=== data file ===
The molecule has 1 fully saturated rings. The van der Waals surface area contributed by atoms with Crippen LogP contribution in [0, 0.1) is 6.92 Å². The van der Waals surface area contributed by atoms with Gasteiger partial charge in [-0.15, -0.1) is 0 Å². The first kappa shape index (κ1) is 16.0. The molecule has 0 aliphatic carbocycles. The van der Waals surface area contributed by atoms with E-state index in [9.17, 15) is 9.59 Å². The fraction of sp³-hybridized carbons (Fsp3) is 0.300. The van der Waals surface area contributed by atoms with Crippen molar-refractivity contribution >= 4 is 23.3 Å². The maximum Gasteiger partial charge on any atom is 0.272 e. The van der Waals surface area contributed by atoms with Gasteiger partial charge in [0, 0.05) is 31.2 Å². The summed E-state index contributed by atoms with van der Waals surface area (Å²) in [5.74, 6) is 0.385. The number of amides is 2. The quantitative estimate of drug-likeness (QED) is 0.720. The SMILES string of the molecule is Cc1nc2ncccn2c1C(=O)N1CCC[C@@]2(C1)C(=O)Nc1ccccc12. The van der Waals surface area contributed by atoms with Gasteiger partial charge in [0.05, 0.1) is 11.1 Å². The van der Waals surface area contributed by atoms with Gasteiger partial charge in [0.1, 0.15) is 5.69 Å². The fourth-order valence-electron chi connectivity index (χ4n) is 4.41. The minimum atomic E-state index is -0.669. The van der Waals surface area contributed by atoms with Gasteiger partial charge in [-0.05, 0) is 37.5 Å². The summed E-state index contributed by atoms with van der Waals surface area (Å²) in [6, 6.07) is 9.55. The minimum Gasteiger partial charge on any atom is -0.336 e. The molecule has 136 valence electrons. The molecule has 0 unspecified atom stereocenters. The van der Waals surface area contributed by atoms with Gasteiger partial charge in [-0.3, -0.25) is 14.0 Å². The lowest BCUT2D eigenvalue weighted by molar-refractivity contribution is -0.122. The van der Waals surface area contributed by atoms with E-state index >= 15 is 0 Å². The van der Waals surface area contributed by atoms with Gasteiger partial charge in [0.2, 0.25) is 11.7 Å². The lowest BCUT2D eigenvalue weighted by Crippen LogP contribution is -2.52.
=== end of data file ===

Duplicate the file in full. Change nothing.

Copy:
The molecule has 1 fully saturated rings. The van der Waals surface area contributed by atoms with Crippen LogP contribution in [0, 0.1) is 6.92 Å². The van der Waals surface area contributed by atoms with Gasteiger partial charge in [-0.15, -0.1) is 0 Å². The first kappa shape index (κ1) is 16.0. The molecule has 0 aliphatic carbocycles. The van der Waals surface area contributed by atoms with E-state index in [9.17, 15) is 9.59 Å². The fraction of sp³-hybridized carbons (Fsp3) is 0.300. The van der Waals surface area contributed by atoms with Crippen molar-refractivity contribution >= 4 is 23.3 Å². The maximum Gasteiger partial charge on any atom is 0.272 e. The van der Waals surface area contributed by atoms with Gasteiger partial charge in [0, 0.05) is 31.2 Å². The summed E-state index contributed by atoms with van der Waals surface area (Å²) in [5.74, 6) is 0.385. The number of amides is 2. The quantitative estimate of drug-likeness (QED) is 0.720. The SMILES string of the molecule is Cc1nc2ncccn2c1C(=O)N1CCC[C@@]2(C1)C(=O)Nc1ccccc12. The van der Waals surface area contributed by atoms with Gasteiger partial charge in [0.05, 0.1) is 11.1 Å². The van der Waals surface area contributed by atoms with Gasteiger partial charge in [0.1, 0.15) is 5.69 Å². The fourth-order valence-electron chi connectivity index (χ4n) is 4.41. The minimum atomic E-state index is -0.669. The van der Waals surface area contributed by atoms with Gasteiger partial charge in [-0.05, 0) is 37.5 Å². The summed E-state index contributed by atoms with van der Waals surface area (Å²) in [6, 6.07) is 9.55. The minimum Gasteiger partial charge on any atom is -0.336 e. The molecule has 136 valence electrons. The molecule has 0 unspecified atom stereocenters. The van der Waals surface area contributed by atoms with Gasteiger partial charge in [-0.3, -0.25) is 14.0 Å². The lowest BCUT2D eigenvalue weighted by molar-refractivity contribution is -0.122. The van der Waals surface area contributed by atoms with E-state index >= 15 is 0 Å². The van der Waals surface area contributed by atoms with Gasteiger partial charge in [0.2, 0.25) is 11.7 Å². The lowest BCUT2D eigenvalue weighted by Crippen LogP contribution is -2.52.